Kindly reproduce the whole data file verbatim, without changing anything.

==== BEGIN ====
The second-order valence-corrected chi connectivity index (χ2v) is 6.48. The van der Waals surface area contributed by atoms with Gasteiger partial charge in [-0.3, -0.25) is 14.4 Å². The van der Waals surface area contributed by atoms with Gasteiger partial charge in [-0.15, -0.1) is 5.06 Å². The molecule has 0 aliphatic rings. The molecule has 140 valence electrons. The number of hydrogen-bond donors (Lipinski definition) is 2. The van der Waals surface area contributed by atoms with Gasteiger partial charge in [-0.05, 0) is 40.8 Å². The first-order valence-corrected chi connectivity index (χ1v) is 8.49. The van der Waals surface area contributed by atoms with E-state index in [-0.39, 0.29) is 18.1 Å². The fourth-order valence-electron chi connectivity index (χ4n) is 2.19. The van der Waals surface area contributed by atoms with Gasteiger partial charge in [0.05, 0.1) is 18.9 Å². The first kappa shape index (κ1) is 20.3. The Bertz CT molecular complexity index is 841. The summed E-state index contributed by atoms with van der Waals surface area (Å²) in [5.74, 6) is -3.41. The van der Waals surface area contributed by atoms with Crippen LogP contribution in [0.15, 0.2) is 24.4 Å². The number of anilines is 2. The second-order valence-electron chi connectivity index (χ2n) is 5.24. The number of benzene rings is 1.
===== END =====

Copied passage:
The second-order valence-corrected chi connectivity index (χ2v) is 6.48. The van der Waals surface area contributed by atoms with Gasteiger partial charge in [-0.3, -0.25) is 14.4 Å². The van der Waals surface area contributed by atoms with Gasteiger partial charge in [-0.15, -0.1) is 5.06 Å². The molecule has 0 aliphatic rings. The molecule has 140 valence electrons. The number of hydrogen-bond donors (Lipinski definition) is 2. The van der Waals surface area contributed by atoms with Gasteiger partial charge in [-0.05, 0) is 40.8 Å². The first-order valence-corrected chi connectivity index (χ1v) is 8.49. The van der Waals surface area contributed by atoms with E-state index in [-0.39, 0.29) is 18.1 Å². The fourth-order valence-electron chi connectivity index (χ4n) is 2.19. The van der Waals surface area contributed by atoms with Gasteiger partial charge in [0.05, 0.1) is 18.9 Å². The first kappa shape index (κ1) is 20.3. The Bertz CT molecular complexity index is 841. The summed E-state index contributed by atoms with van der Waals surface area (Å²) in [5.74, 6) is -3.41. The van der Waals surface area contributed by atoms with Crippen LogP contribution in [0.15, 0.2) is 24.4 Å². The number of anilines is 2. The second-order valence-electron chi connectivity index (χ2n) is 5.24. The number of benzene rings is 1.